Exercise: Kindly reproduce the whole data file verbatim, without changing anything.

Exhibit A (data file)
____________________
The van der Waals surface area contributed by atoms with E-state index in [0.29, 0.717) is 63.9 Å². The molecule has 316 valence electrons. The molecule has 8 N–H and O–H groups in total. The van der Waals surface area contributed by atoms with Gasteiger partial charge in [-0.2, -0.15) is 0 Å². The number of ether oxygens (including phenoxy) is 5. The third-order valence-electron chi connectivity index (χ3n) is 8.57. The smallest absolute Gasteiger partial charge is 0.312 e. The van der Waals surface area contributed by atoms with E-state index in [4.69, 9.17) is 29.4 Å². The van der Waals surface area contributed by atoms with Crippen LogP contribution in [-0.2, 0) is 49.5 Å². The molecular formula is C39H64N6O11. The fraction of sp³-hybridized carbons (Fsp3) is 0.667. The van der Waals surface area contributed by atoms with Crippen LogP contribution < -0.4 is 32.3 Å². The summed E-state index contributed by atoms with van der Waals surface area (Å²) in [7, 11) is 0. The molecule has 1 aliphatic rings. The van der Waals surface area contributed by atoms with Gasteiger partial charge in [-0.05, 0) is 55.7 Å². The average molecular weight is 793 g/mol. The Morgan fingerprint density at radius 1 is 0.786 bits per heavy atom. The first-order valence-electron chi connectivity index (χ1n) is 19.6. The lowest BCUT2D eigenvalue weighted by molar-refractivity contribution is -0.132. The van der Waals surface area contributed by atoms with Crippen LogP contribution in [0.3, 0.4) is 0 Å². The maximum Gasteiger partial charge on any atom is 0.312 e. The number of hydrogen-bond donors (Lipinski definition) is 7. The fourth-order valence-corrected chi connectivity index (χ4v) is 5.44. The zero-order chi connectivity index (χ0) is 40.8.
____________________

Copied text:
The van der Waals surface area contributed by atoms with E-state index in [0.29, 0.717) is 63.9 Å². The molecule has 316 valence electrons. The molecule has 8 N–H and O–H groups in total. The van der Waals surface area contributed by atoms with Gasteiger partial charge in [-0.2, -0.15) is 0 Å². The number of ether oxygens (including phenoxy) is 5. The third-order valence-electron chi connectivity index (χ3n) is 8.57. The smallest absolute Gasteiger partial charge is 0.312 e. The van der Waals surface area contributed by atoms with E-state index in [4.69, 9.17) is 29.4 Å². The van der Waals surface area contributed by atoms with Crippen LogP contribution in [-0.2, 0) is 49.5 Å². The molecular formula is C39H64N6O11. The fraction of sp³-hybridized carbons (Fsp3) is 0.667. The van der Waals surface area contributed by atoms with Crippen LogP contribution < -0.4 is 32.3 Å². The summed E-state index contributed by atoms with van der Waals surface area (Å²) in [7, 11) is 0. The molecule has 1 aliphatic rings. The van der Waals surface area contributed by atoms with Gasteiger partial charge in [-0.05, 0) is 55.7 Å². The average molecular weight is 793 g/mol. The Morgan fingerprint density at radius 1 is 0.786 bits per heavy atom. The first-order valence-electron chi connectivity index (χ1n) is 19.6. The lowest BCUT2D eigenvalue weighted by molar-refractivity contribution is -0.132. The van der Waals surface area contributed by atoms with Crippen LogP contribution in [0.3, 0.4) is 0 Å². The maximum Gasteiger partial charge on any atom is 0.312 e. The number of hydrogen-bond donors (Lipinski definition) is 7. The fourth-order valence-corrected chi connectivity index (χ4v) is 5.44. The zero-order chi connectivity index (χ0) is 40.8.